If we are indeed a community of readers, then it might be said that we are, in reading lawyer stories, in search of friends. [See generally, Wayne C. Booth, The Company We Keep: An Ethics of Fiction 170-196 (Berkeley: University of California Press, 1988)][Wayne C. Booth]. It is certainly true, in my own case, that some of my most involved friendships are with books. As one colleague notes, "There are authors and characters that I feel I know so well I regard them as friends, great-hearted people whom I get to know better each time I read. Seeing that they have written a new book or story is like receiving a dinner invitation: a chance to get to visit and know each other more." [Jeffrey D. Wilhelm, "You Gotta BE the Book": Teaching Engaged and Reflective Reading with Adolescents 4 (New York: Teachers College Press, 1997)]
When we read lawyer stories, we find new friends, both among fellow readers and in fictional characters like Atticus Finch (To Kill a Mockingbird), in whom we find virtues to admire, and Will Barrett (in The Second Coming) who offers hope that new beginnings are possible. We may find that a novel or story itself becomes a worthy friend. As with all friends, there may be disagreements and conflict. Keep track of these disagreements with friends; learn from them.
The Ways You Read. We might try, in our discussion of the stories we read, to become more attentive to our reading. "[A] reader can only make sense of a text in the same way he or she makes sense of anything else in the world: by applying a series of strategies to simplify it—by highlighting, by making symbolic, and by otherwise patterning it." [Peter J. Rabinowitz, Before Reading: Narrative Conventions and the Politics of Interpretation 19 (Ithaca: Cornell University Press, 1987)]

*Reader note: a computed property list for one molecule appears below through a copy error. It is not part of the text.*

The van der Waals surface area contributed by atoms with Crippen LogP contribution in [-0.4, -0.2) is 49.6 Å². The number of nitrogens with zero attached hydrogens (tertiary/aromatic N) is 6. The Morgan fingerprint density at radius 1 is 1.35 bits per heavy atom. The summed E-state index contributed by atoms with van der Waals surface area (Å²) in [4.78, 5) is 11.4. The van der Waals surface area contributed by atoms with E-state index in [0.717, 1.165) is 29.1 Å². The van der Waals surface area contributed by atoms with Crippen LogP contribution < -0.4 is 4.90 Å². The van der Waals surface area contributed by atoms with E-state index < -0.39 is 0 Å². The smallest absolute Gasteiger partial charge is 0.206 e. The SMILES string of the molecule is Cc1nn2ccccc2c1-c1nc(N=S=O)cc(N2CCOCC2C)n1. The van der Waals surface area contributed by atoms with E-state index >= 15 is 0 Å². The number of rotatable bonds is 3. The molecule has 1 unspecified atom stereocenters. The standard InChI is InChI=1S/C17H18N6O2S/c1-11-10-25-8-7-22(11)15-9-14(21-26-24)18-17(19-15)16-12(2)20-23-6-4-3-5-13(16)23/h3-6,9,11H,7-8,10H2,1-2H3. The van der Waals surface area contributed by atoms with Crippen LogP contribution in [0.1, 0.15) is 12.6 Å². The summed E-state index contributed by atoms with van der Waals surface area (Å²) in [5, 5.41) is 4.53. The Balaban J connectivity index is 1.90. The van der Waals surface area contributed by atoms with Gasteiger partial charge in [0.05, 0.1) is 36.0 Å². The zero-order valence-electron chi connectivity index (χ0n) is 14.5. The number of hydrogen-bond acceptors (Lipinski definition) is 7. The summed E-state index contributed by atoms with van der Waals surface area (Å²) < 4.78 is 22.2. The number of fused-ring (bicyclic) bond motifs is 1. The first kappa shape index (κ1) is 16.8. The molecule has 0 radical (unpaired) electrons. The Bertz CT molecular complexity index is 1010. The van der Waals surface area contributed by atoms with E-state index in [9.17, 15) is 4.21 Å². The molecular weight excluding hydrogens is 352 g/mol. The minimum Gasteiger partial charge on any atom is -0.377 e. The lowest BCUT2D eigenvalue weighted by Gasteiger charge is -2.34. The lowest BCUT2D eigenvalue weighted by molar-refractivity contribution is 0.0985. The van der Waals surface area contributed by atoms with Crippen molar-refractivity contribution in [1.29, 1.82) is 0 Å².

What is the relation between the kind of reading you are asked to do in law school and your reading of lawyer stories?
"Are the kinds of attention we bring to bear on literature, the skills we use to read it, different from those we exercise in reading other sorts of texts?" [Robert Alter, The Pleasures of Reading in an Ideological Age 23 (New York: W.W. Norton & Company, 1996)(1989)].
Is it possible to see reading as an interpretive enterprise that extends beyond literature, indeed, as a fundamental effort to understand and locate ourselves in the world? Is it possible to read your experience(s) in law school, to learn not only about how one learns to practice law but how one approaches other texts in life that must be read?